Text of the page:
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Re: Subclassing DOM nodes

From: Joseph Kesselman/Watson/IBM <keshlam@us.ibm.com>
Date: Fri, 20 Oct 2000 11:00:32 -0400
To: "Kevin J" <kevinjz@hotmail.com>
Cc: www-dom@w3.org
Message-ID: <OFE4501592.0F8A8470-ON8525697E.004FBA14@pok.ibm.com>

>Isn't a DOM node object in a tree unique?

It's easy to confuse the DOM -- which is only an API -- with the data
structures behind it, which may not be object-oriented at all. Many of the
currently available DOM implementations do store the data directly in their
Node objects, so folks tend to assume that others will also do so. That is
not necessarily the case.

A _node_ is unique, because it's defined as representing a specific
instance of a specific fragment of the XML document being manipulated. But
there is no promise in the DOM spec that there is a one-to-one mapping
between nodes and DOM Objects.

For example, there may be nodes in the document for which no
programing-language Object yet exists, if the DOM is being clever and
creating Objects only when they're actually needed. (For example,
EntityReference nodes in some DOMs don't actually copy their children from
the Entity definition until the first time the user tries to look inside
the reference.)

Conversely, in some DOM implementations there may be multiple Objects which
represent the same Node. As long as they behave properly -- altering the
node via one of them changes the node as seen by all the others  -- and as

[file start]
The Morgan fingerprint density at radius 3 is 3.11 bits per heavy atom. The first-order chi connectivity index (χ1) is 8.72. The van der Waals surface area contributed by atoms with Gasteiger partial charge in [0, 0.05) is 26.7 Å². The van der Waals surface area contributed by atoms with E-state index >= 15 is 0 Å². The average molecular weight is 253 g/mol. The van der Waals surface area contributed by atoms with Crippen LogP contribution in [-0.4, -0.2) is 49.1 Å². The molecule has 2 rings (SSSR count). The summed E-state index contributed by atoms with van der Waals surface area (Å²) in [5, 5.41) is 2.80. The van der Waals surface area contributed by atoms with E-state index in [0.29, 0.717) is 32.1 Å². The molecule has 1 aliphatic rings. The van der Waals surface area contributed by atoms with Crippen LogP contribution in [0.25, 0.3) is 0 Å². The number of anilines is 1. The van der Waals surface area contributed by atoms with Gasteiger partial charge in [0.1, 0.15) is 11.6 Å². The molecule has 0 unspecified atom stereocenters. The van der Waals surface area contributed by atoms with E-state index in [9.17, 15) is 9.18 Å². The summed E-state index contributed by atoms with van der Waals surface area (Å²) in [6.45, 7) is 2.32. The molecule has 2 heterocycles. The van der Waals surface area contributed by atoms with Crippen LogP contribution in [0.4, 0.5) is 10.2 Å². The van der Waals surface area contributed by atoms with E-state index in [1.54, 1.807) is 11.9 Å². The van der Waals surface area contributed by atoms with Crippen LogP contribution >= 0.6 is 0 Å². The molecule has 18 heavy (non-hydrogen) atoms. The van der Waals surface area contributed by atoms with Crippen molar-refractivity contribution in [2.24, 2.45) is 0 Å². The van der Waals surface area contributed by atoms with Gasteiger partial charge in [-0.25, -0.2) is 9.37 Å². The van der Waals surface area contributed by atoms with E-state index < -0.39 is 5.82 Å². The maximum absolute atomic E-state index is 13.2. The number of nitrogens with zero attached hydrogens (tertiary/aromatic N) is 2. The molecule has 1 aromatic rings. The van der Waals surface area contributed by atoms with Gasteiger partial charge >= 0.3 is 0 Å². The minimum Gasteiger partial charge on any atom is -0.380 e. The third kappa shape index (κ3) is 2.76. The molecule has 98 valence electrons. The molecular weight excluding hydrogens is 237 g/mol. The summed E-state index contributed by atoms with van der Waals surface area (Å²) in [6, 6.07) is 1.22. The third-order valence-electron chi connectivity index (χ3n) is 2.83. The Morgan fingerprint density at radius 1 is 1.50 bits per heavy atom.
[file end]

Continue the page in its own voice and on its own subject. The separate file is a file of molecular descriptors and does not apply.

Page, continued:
long as there is _SOME_ way to ask "is this the same node as that one",
that can be a fully compliant implementation of the DOM.

We should have standardized how one asks that last question. We simply
forgot to do so. In most (but not all) DOM implementations, it happens to
be true that the language's == operator can be used for that purpose, but
the DOM does not promise this. This oversight will be corrected in DOM
Level 3, when we introduce isSameNode() and (possibly, if we can agree upon
a definition we like) getNodeKey().

(If you're a low-level-code hacker -- C or Assembler -- you might want to
think about this as a double-indirection problem.  In some DOMs, nodes are
really pointers to data stored elsewhere. Comparing the identity of the
pointers will not reliably tell you whether or not they point to the same
thing; you have to ask them what they're pointing to and compare that.
getNodeKey() asks that question; isSameNode() combines asking that question
and comparing the results.)

If it still doesn't make sense... maybe someone else should attempt an
explanation. I'm running out of different ways to describe the problem.

But this issue really  _does_ affect some other DOMs. Even if your
particular DOM allows you to use == and get the right result, isSameNode()
will be preferred for portabilty reasons.

Joe Kesselman  / IBM Research
Received on Friday, 20 October 2000 11:01:23 UTC

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